Untitled Self-Portrait (1843 or 1844) by Robert Cornelius
While we’ve already covered the earliest photo of a human earlier in the 19th century, the Public Domain Review claims that this photo by Philadelphia chemist Robert Cornelius is the first self-portrait, or selfie. Not only that, but Robert Cornelius is also the first person in the United States to open a photo studio.
First Photograph of the Sun (1845) by Leon Foucault and Hippolyte Fizeau
This was the beginning of astronomical photography because it is the oldest photo of the Sun including detailed sunspots. Prior to this, nobody knew how to manipulate light-sensitive plates to capture something so bright.
"The Valley of the Shadow of Death" (1855) by Roger Fenton
This is not only one of the earliest photos depicting war, but it’s one of the most famous. Roger Fenton took this picture on April 23, 1855, during the Crimean War and it shows cannonballs after a devastating battle. It was taken while fighting was raging around him and demonstrates the danger of war photography that continues to this day with photo and video journalists putting themselves in the line of fire to capture history.
"Gentlemen" (~1855) by André-Adolphe-Eugène Disdéri
Disderi is considered the founder of commercial technology and not only invented the paper carte de visite that enabled mass production of photographs, but later invented the twin-lens reflex camera that evolved into 8mm film cameras. This photo and many of his others showed that creating multiple poses and images could be used to improve the outcome and also made great use of contrasting blacks and whites.
"Jerusalem, Valley of Josapahat, Tomb of St. James” (circa 1856) by Auguste Salzmann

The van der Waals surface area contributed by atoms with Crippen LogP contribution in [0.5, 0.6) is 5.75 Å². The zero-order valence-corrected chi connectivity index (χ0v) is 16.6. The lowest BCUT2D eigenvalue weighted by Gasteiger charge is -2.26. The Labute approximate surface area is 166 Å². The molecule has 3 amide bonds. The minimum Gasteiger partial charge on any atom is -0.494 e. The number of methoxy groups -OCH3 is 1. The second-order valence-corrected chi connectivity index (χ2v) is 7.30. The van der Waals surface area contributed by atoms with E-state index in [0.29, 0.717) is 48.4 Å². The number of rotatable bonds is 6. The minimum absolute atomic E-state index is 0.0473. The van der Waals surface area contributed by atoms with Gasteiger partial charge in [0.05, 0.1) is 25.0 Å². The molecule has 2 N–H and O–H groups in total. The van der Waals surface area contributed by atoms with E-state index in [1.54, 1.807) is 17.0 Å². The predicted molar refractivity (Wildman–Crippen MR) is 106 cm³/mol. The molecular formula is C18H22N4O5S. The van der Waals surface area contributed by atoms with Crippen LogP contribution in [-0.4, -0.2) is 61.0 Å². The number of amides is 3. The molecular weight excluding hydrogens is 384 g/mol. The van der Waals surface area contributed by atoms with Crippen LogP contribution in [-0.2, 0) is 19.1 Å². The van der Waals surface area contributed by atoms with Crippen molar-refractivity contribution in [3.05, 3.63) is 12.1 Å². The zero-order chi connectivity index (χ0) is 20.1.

This is one of the first known examples of photo tourism and while first captured in 1854, they were only published in 1856 using salted paper print photography. It shows a Tomb in Jerusalem and the salted paper print gave a textured appearance to the stone ruins that depicted the archaeological features in unprecedented detail.
"The Two Ways of Life" by Oscar Gustave Rejlander (1857)
The “Two Ways of Life” is an ambitious photograph that was made to represent the choice between vice and virtue according to the Met Museum in New York City. To create this extraordinary photo that appears more like a painting than a photograph, Rejlander photographed each model and background section separately using more than 30 negatives meticulously combined into a single print.
"Niagara Falls from the Canadian Side" by Platt D. Babbitt (1858)
This daguerreotype shows Niagara Falls as the title suggests and is one of the earliest photos of something in such rapid motion as a waterfall.
“Boston, as the Eagle and the Wild Goose See It” (1858) by James Wallace Black
Taken from a hot air balloon, this photo of Boston, Massachusetts is widely considered the first aerial photograph. It was captured at an altitude of 1,200 feet with Samuel Archer King navigating the hot air balloon.
"Moon" by John William Draper (1840s or 1850s)
This is the first-ever picture of the moon and the date may have predated the first image of the sun from above, but due to a 1865 fire at New York University, the exact date of the photo is unknown. However, it may have been as early as 1840 when this image was taken using the daguerreotype process.